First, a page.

Cross Country Network Bandwidth (RFC0567)
Original Publication Date: 1973-Sep-06
Included in the Prior Art Database: 2001-Oct-24
Internet Society Requests For Comment (RFCs)
AbstractThe following computation of cross-country network bandwidth was contributed by Butler Lampson of PARC.
Network Working Group L. Peter Deutsch (PARC-MAXC)
Request for Comments: 567 September 6, 1973
CROSS-COUNTRY NETWORK BANDWIDTH
The following computation of cross-country network bandwidth was
contributed by Butler Lampson of PARC.
Consider what happens when a TIP user on the West Coast, connected to a
full-duplex Host on the East Coast, strikes a key on his terminal.
The TIP sends a one-character message (1 packet).
The destination IMP sends a RFNM (1 packet).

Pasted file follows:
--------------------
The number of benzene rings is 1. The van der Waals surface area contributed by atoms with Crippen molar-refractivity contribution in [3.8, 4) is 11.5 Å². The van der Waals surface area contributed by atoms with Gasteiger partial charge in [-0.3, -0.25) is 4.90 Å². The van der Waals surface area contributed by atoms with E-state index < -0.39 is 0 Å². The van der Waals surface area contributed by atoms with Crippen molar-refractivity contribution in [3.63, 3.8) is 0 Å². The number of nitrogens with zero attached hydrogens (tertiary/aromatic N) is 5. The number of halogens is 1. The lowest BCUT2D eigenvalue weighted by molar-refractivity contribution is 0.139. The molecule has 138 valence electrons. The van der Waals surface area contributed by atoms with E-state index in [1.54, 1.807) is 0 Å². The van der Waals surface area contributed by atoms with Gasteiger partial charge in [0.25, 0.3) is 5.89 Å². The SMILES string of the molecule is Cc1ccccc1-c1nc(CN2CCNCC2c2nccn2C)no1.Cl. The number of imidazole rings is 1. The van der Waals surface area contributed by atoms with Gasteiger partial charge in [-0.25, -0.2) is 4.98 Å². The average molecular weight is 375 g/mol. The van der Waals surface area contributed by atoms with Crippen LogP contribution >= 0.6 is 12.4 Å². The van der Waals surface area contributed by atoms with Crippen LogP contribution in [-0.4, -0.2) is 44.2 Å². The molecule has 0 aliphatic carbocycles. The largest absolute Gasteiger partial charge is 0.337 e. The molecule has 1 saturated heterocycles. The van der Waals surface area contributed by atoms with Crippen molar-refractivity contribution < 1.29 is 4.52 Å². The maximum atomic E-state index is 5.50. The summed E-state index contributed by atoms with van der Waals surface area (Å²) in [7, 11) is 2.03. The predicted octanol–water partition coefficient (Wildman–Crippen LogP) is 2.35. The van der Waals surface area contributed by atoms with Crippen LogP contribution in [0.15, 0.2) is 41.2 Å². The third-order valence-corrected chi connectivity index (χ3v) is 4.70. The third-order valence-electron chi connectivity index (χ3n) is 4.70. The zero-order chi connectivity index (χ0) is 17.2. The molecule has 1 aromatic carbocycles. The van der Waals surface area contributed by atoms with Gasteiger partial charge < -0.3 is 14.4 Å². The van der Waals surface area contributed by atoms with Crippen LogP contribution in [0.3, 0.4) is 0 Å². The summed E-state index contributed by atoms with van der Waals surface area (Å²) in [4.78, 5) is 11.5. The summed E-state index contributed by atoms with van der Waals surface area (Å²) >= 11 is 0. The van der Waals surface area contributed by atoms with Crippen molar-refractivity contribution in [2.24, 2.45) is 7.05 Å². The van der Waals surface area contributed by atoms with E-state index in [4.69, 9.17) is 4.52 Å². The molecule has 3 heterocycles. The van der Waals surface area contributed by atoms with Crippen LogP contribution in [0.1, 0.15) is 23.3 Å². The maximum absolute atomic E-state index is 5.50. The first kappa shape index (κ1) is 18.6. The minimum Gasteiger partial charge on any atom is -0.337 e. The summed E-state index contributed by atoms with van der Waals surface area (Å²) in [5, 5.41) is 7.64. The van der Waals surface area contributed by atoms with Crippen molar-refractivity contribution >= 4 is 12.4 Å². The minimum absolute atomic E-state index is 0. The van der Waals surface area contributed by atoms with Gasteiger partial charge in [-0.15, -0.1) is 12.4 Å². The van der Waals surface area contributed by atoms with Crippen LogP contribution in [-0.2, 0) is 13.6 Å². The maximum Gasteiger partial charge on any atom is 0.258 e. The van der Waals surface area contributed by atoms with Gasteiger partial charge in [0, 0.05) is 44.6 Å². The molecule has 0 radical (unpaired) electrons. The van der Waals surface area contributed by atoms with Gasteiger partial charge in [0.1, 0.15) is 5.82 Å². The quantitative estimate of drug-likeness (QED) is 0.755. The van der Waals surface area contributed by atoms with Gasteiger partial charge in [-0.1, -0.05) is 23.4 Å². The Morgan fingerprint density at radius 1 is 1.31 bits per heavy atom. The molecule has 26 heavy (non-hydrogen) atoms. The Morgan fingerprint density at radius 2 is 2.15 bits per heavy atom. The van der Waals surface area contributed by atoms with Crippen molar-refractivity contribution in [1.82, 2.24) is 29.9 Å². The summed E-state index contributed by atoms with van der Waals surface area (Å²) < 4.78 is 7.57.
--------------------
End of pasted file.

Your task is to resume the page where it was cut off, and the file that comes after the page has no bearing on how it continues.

The destination Host sends an ALLocate - this seems to be the strategy
used by TENEX Hosts, at least (1 packet).
Thc TIP sends a RFNM for the ALLocate (1 packet).
The same sequence repeats itself, with roles interchanged, for the echo
character (4 packets).
This constitutes 4 packets or 4OOO bits in each direction. The current
cross-country transmission capability of the ARPANET is 3 5OKb phone
lines; ergo, it can only support 3*50000/4000=37.5 such characters per
It may be that RFNMs are transmitted between IMPs more efficiently; at
best this can only double the network capacity.
This computation may help explain why cross-country TIP users (e.g. the
substantial West Coast community of BBN-TENEX users) experience such
bad echo response, at least in bursts: the network itself may be
experiencing momentary peak loads.
If this argument is correct, the proposed remote echoing facilities of
the new TELNET protocol could have a major effect on network operation.